Our United States culture puts workaholism in a glorious spotlight.
A generation of side hustlers, glass-ceiling shatterers, and entrepreneurs have sprung up to overtake the nine to five career aspirations of our parents and grandparents. We glorify the multitaskers, work all-nighters, and “entrepreneurial spirits” that make headlines in Forbes and Inc.
Technology advancements have enabled this movement. With WiFi in every room you could possibly walk into, a mobile computer (i.e. iPhone) at your fingertips, and apps that encourage (and reward!) 24-7 connectivity, workaholism is an inevitable state of being.
But what is the cost?
Sure, if you are one of the lucky few to be in a career that you love, you will find purpose, confidence, and fulfillment in working hard. You may also reap financial reward and fulfillment from your efforts.
However, if doing “work” is an all-consuming, every hour, every minute, number one force in your life, it could cost you your health and relationships.
What is Workaholism?
According to an article by Corporate Wellness Magazine, there are many risks that a workaholic can run into: cardiovascular diseases, immune deficiency disorders, substance abuse and mental health disorders.
One risk I would add to the list from deep, personal knowledge: workaholism kills important relationships.
The Journal of Behavioral Addictions, defines a workaholic as a person who is addicted to work. The term, which was initially defined in 1971, also describes a workaholic as someone who has “the compulsive and uncontrollable need to work incessantly.”
Workaholism is a lifestyle that affects other aspects of your life including personal relationships – the relationship you have with yourself (mind, body, soul) and the relationships you have with loved ones.
When we put work in front of everything – including taking care of our own selves – and don’t take the time to tend to our mental, emotional, and physical wellbeing, we get mentally and physically burnt out. Over time, this activity becomes an unconscious habit and becomes our “normal” state.
When workaholism controls your life, your well-being is compromised. There are a number of ways it can hurt your mind, body, and soul including:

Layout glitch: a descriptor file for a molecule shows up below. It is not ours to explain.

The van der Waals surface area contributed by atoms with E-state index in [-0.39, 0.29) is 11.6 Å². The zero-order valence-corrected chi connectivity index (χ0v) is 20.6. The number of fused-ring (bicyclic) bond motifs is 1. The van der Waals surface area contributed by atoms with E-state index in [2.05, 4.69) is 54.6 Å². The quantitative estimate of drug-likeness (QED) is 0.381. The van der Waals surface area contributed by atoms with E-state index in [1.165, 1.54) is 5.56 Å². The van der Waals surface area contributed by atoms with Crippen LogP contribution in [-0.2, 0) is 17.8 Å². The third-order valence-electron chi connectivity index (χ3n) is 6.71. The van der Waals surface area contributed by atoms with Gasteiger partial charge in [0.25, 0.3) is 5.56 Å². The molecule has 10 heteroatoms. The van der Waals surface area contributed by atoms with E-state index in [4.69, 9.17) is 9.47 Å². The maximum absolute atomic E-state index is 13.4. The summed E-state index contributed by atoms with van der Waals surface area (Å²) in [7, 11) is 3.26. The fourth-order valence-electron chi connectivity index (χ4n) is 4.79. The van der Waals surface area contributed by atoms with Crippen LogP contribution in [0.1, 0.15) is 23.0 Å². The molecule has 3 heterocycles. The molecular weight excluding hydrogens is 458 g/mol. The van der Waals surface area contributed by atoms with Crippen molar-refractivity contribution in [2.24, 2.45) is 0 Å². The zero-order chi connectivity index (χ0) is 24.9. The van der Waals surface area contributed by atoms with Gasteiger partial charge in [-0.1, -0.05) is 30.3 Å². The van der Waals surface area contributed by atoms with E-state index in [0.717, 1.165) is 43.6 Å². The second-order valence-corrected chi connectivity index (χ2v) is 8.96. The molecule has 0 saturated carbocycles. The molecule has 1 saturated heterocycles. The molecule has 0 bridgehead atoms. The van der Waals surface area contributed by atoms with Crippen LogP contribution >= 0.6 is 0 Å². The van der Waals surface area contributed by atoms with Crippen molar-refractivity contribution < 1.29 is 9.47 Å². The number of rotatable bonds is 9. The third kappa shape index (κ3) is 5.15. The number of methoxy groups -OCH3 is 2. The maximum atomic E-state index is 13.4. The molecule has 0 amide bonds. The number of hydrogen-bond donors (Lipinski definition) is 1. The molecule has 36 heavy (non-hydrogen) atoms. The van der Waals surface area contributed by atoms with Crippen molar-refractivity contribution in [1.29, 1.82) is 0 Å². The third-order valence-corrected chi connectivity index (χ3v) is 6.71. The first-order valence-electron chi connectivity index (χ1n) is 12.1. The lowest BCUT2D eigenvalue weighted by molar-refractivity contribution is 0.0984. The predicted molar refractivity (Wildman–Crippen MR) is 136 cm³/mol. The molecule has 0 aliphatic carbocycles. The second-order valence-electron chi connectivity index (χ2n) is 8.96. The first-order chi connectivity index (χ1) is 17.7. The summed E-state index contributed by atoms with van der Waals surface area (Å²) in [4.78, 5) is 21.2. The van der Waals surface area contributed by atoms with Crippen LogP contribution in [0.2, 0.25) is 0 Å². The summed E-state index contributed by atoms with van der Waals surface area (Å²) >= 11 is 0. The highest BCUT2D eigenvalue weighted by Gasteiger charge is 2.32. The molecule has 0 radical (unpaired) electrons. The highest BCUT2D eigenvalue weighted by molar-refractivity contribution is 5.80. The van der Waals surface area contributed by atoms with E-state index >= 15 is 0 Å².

- Tension Headaches
- Gut Health Imbalances
- Chronic Stress
- Mood Swings
Workaholism as an Avoidant
When you routinely work through weekends, constantly monitor your smartphone, refuse to delegate responsibility, obsess about our to-do list, fixate on perfection, or insist on making every waking hour “productive,” we avoid confronting those painful, often deep-rooted beliefs about yourself.
There’s a chance you are using work to avoid connection to yourself, to others, and using your career as the only (fleeting) basis of your self-worth and self-value.
Are you using work to avoid your personal life? A failing relationship? Chaos at home? Maybe something even deeper – your own health and wellness?
Workaholism is a fantastic escape from the “hard” that has creeped up into your personal life. But in truth, you will further harm your mind, body, and soul by not getting to the root of why you are avoiding your personal life and wellbeing.
In the hierarchy of your life, I challenge you to make work third.
Behind the relationships and people that you love.
Is this resonating with you? Are you curious how you can start to re-wire, take time for yourself to discover what you are avoiding?
Let’s take the challenge together.
Join my Epic Self-Care program today for 22-days of putting yourself first and discovering habits and rituals that will move you from workaholic to an epic mind, body, and soul.
I am also a video chat away. Schedule a FREE Epic discovery session if you want to simply talk through it and see what kind of custom plan we can build together.
With Epic Hugs,
More EpicLuv Blogs You Might Like:
The Ways We Avoid to Escape Connection
Devour Wellness Rather Than Treat Disease
Your Financial & Job Status Do Not Mean You’re Happy!
Leave a Reply